Amid polls that show his Likud party trailing, Israeli Prime Minister Benjamin Netanyahu implored supporters Tuesday to vote and suggested that he may lose because of high turnout among Arab Israeli citizens. Long lines have been reported in Arab areas of Israel, according to Haaretz, and the rising Arab slate is seen by Netanyahu and others on the Israeli right as a threat to the Jewish state. Meanwhile, Netanyahu’s opposition accused him of racism.
In a video posted to Facebook Tuesday afternoon in Hebrew, Netanyahu claimed that the rival Labor party was busing Arab voters to the polls. "The right-wing government is in danger. Arab voters are coming out in droves to the polls. Left-wing organizations are busing them out,” Netanyahu said, according to an English translation in the Israeli newspaper Haaretz. “Get out to vote, bring your friends and family, vote Likud in order to close the gap between us and Labor."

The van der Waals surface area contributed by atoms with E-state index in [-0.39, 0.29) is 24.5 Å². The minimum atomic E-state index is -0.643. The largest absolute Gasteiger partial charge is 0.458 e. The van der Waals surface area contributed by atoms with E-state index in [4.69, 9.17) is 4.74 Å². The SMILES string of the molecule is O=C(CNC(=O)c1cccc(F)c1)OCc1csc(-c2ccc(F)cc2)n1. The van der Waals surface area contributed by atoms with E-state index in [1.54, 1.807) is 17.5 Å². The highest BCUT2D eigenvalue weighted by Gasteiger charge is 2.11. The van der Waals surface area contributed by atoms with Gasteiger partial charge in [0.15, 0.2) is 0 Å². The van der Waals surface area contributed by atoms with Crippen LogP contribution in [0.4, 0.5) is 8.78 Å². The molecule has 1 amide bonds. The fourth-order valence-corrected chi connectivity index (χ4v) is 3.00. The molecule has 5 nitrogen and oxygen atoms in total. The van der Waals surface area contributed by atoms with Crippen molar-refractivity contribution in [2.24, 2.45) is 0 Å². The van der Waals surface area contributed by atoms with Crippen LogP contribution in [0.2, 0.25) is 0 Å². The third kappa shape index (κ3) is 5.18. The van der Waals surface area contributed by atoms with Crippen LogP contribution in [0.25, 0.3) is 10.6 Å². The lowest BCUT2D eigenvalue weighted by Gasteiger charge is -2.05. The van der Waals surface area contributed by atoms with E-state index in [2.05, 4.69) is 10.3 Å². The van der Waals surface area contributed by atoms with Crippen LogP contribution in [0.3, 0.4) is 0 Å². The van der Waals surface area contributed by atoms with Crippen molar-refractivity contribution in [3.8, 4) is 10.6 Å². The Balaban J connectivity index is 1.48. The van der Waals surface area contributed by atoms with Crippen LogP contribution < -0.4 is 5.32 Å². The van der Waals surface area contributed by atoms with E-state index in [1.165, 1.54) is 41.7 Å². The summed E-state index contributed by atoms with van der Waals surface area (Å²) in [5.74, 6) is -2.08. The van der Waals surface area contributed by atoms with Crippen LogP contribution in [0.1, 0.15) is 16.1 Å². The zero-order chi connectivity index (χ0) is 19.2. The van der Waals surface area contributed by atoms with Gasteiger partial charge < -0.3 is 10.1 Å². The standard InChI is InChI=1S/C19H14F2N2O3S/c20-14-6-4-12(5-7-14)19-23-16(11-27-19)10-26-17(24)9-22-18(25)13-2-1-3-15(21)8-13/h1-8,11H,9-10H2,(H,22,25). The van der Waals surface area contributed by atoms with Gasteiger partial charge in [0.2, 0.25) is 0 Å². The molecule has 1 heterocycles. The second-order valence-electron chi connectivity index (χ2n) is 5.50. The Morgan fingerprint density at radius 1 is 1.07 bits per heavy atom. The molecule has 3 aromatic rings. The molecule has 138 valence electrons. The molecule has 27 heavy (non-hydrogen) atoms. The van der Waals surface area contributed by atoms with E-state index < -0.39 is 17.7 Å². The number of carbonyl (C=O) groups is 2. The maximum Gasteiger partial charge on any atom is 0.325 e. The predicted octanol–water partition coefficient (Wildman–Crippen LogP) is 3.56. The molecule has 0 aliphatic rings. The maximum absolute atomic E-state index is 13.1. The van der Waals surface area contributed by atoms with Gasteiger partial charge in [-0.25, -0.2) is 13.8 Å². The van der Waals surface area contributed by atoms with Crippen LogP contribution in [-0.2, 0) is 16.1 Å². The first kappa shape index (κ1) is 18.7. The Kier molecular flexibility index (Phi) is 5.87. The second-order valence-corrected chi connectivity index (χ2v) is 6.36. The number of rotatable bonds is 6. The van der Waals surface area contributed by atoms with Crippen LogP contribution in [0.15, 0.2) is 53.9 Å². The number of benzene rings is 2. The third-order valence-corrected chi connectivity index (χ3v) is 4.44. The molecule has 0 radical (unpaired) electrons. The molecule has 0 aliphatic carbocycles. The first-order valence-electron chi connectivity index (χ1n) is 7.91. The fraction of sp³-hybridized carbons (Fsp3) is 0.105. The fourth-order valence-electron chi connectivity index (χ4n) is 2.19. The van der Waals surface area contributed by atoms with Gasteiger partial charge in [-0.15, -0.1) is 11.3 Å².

Avigdor Lieberman, who serves in Netanyahu’s Likud-led government as foreign minister, responded to the prime minister on Twitter. “Netanyahu also knows that if the Arabs are voting in droves, only a strong Lieberman can stop them,” he said, according to Haaretz.
Lieberman, leader of the Yisrael Beitenu party that is based on Russian immigrants, has a long record of inflammatory statements toward Arab Israelis, including a recent comment that suggested Israeli Arabs with sympathies toward Palestinian Authority be beheaded. “Those who are with us deserve everything, but those who are against us deserve to have their heads chopped off with an ax,” he said last week.
The Zionist Union, a center-left alliance between the Labor and Hatnuah parties that represents Likud’s main opposition, said Netanyahu’s statement amounted to racism. “No other Western leader would dare utter such a racist remark,” wrote high-ranking Zionist Union member Shelly Yachimovich on Twitter, according to the New York Times. “Imagine a warning that starts, ‘Our rule is in danger, black voters are streaming in quantity to the polling stations.’”